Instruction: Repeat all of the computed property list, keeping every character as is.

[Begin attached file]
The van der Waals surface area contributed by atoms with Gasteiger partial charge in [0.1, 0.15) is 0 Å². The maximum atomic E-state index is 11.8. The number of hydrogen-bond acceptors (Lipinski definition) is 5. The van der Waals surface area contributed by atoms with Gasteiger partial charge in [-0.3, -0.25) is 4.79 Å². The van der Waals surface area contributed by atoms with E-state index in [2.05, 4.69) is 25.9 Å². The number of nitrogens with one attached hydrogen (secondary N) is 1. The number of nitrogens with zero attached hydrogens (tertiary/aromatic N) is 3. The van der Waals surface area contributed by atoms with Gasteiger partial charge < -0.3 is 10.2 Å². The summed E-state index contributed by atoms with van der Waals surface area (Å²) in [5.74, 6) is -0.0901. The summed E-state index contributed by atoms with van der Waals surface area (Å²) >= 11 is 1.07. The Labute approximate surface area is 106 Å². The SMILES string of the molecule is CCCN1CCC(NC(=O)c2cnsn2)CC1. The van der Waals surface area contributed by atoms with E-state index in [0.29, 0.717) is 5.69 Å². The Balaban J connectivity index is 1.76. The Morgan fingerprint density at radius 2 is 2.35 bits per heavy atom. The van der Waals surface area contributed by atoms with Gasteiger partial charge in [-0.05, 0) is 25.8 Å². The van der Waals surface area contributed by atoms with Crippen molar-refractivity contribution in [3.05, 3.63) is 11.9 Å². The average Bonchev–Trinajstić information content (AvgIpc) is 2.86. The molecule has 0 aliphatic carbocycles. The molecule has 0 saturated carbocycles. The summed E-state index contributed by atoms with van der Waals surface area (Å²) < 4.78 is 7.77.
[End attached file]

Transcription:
The van der Waals surface area contributed by atoms with Gasteiger partial charge in [0.1, 0.15) is 0 Å². The maximum atomic E-state index is 11.8. The number of hydrogen-bond acceptors (Lipinski definition) is 5. The van der Waals surface area contributed by atoms with Gasteiger partial charge in [-0.3, -0.25) is 4.79 Å². The van der Waals surface area contributed by atoms with E-state index in [2.05, 4.69) is 25.9 Å². The number of nitrogens with one attached hydrogen (secondary N) is 1. The number of nitrogens with zero attached hydrogens (tertiary/aromatic N) is 3. The van der Waals surface area contributed by atoms with Gasteiger partial charge < -0.3 is 10.2 Å². The summed E-state index contributed by atoms with van der Waals surface area (Å²) in [5.74, 6) is -0.0901. The summed E-state index contributed by atoms with van der Waals surface area (Å²) >= 11 is 1.07. The Labute approximate surface area is 106 Å². The SMILES string of the molecule is CCCN1CCC(NC(=O)c2cnsn2)CC1. The van der Waals surface area contributed by atoms with E-state index in [0.29, 0.717) is 5.69 Å². The Balaban J connectivity index is 1.76. The Morgan fingerprint density at radius 2 is 2.35 bits per heavy atom. The van der Waals surface area contributed by atoms with Gasteiger partial charge in [-0.05, 0) is 25.8 Å². The van der Waals surface area contributed by atoms with Crippen molar-refractivity contribution in [3.05, 3.63) is 11.9 Å². The average Bonchev–Trinajstić information content (AvgIpc) is 2.86. The molecule has 0 aliphatic carbocycles. The molecule has 0 saturated carbocycles. The summed E-state index contributed by atoms with van der Waals surface area (Å²) < 4.78 is 7.77.